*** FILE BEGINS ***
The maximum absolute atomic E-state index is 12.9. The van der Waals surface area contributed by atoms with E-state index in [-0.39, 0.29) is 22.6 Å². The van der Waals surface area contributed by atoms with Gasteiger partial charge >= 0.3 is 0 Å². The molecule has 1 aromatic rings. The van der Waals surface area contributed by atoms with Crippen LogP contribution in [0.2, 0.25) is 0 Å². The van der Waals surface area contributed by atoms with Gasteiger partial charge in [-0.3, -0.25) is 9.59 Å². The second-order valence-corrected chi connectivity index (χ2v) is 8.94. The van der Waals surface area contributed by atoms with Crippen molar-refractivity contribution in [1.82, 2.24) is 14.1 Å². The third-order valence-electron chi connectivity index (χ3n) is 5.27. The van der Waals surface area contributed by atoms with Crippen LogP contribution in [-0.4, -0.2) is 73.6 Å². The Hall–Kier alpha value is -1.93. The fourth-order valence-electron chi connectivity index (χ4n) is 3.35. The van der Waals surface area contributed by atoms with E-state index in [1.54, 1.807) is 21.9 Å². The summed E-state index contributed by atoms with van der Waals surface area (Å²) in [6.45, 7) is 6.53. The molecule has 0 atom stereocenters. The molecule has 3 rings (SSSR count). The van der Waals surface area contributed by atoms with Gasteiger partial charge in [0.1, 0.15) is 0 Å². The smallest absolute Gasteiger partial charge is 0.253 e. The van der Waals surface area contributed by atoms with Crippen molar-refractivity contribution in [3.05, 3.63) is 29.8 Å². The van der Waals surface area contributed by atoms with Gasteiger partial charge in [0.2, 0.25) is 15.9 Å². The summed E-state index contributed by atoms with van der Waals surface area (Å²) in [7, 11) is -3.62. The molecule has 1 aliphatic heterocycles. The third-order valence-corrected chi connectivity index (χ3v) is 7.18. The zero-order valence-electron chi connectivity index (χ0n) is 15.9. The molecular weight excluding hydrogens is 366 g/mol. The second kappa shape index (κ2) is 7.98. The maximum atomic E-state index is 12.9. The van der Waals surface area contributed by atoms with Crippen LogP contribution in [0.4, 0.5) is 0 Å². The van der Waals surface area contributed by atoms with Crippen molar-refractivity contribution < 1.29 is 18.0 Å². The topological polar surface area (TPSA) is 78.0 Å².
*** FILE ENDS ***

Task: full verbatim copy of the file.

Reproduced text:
The maximum absolute atomic E-state index is 12.9. The van der Waals surface area contributed by atoms with E-state index in [-0.39, 0.29) is 22.6 Å². The van der Waals surface area contributed by atoms with Gasteiger partial charge >= 0.3 is 0 Å². The molecule has 1 aromatic rings. The van der Waals surface area contributed by atoms with Crippen LogP contribution in [0.2, 0.25) is 0 Å². The van der Waals surface area contributed by atoms with Gasteiger partial charge in [-0.3, -0.25) is 9.59 Å². The second-order valence-corrected chi connectivity index (χ2v) is 8.94. The van der Waals surface area contributed by atoms with Crippen molar-refractivity contribution in [1.82, 2.24) is 14.1 Å². The third-order valence-electron chi connectivity index (χ3n) is 5.27. The van der Waals surface area contributed by atoms with Crippen LogP contribution in [-0.4, -0.2) is 73.6 Å². The Hall–Kier alpha value is -1.93. The fourth-order valence-electron chi connectivity index (χ4n) is 3.35. The van der Waals surface area contributed by atoms with E-state index in [1.54, 1.807) is 21.9 Å². The summed E-state index contributed by atoms with van der Waals surface area (Å²) in [6.45, 7) is 6.53. The molecule has 0 atom stereocenters. The molecule has 3 rings (SSSR count). The van der Waals surface area contributed by atoms with Gasteiger partial charge in [0.1, 0.15) is 0 Å². The smallest absolute Gasteiger partial charge is 0.253 e. The van der Waals surface area contributed by atoms with Crippen molar-refractivity contribution in [3.05, 3.63) is 29.8 Å². The van der Waals surface area contributed by atoms with Gasteiger partial charge in [0.2, 0.25) is 15.9 Å². The summed E-state index contributed by atoms with van der Waals surface area (Å²) in [7, 11) is -3.62. The molecule has 1 aliphatic heterocycles. The third-order valence-corrected chi connectivity index (χ3v) is 7.18. The zero-order valence-electron chi connectivity index (χ0n) is 15.9. The molecular weight excluding hydrogens is 366 g/mol. The second kappa shape index (κ2) is 7.98. The maximum atomic E-state index is 12.9. The van der Waals surface area contributed by atoms with Crippen LogP contribution in [0.4, 0.5) is 0 Å². The van der Waals surface area contributed by atoms with Crippen molar-refractivity contribution < 1.29 is 18.0 Å². The topological polar surface area (TPSA) is 78.0 Å².